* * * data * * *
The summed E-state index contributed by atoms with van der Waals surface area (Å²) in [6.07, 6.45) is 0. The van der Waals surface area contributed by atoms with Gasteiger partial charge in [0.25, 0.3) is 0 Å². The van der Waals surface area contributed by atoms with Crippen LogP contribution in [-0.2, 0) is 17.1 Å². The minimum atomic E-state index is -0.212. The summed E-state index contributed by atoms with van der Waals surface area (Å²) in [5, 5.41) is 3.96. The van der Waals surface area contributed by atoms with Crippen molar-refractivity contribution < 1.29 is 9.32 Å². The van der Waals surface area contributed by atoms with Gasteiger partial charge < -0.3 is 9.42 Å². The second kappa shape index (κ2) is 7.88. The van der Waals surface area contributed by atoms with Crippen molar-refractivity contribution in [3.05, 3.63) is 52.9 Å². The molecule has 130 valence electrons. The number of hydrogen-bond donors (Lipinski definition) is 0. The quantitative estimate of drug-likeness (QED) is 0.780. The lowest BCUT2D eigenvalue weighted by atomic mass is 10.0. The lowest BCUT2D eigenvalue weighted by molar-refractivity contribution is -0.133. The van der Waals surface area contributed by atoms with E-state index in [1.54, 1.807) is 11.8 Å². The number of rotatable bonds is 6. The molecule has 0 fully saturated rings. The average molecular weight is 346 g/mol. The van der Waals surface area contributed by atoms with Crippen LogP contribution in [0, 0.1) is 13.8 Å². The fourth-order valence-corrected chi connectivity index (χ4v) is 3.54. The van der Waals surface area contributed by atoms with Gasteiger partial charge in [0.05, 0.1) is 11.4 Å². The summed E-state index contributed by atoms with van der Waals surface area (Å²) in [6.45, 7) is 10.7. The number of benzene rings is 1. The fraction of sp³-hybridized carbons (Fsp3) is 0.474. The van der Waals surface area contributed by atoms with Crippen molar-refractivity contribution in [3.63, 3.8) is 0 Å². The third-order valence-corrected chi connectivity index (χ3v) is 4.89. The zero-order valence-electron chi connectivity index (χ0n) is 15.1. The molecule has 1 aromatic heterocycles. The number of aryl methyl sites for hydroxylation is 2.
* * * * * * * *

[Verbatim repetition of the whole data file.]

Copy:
The summed E-state index contributed by atoms with van der Waals surface area (Å²) in [6.07, 6.45) is 0. The van der Waals surface area contributed by atoms with Gasteiger partial charge in [0.25, 0.3) is 0 Å². The van der Waals surface area contributed by atoms with Crippen LogP contribution in [-0.2, 0) is 17.1 Å². The minimum atomic E-state index is -0.212. The summed E-state index contributed by atoms with van der Waals surface area (Å²) in [5, 5.41) is 3.96. The van der Waals surface area contributed by atoms with Crippen molar-refractivity contribution < 1.29 is 9.32 Å². The van der Waals surface area contributed by atoms with Gasteiger partial charge < -0.3 is 9.42 Å². The second kappa shape index (κ2) is 7.88. The van der Waals surface area contributed by atoms with Crippen molar-refractivity contribution in [3.05, 3.63) is 52.9 Å². The molecule has 130 valence electrons. The number of hydrogen-bond donors (Lipinski definition) is 0. The quantitative estimate of drug-likeness (QED) is 0.780. The lowest BCUT2D eigenvalue weighted by atomic mass is 10.0. The lowest BCUT2D eigenvalue weighted by molar-refractivity contribution is -0.133. The van der Waals surface area contributed by atoms with E-state index in [1.54, 1.807) is 11.8 Å². The number of rotatable bonds is 6. The molecule has 0 fully saturated rings. The average molecular weight is 346 g/mol. The van der Waals surface area contributed by atoms with Crippen LogP contribution in [0, 0.1) is 13.8 Å². The fourth-order valence-corrected chi connectivity index (χ4v) is 3.54. The van der Waals surface area contributed by atoms with Gasteiger partial charge in [0.05, 0.1) is 11.4 Å². The summed E-state index contributed by atoms with van der Waals surface area (Å²) in [6.45, 7) is 10.7. The number of benzene rings is 1. The fraction of sp³-hybridized carbons (Fsp3) is 0.474. The van der Waals surface area contributed by atoms with Crippen molar-refractivity contribution in [3.63, 3.8) is 0 Å². The third-order valence-corrected chi connectivity index (χ3v) is 4.89. The zero-order valence-electron chi connectivity index (χ0n) is 15.1. The molecule has 1 aromatic heterocycles. The number of aryl methyl sites for hydroxylation is 2.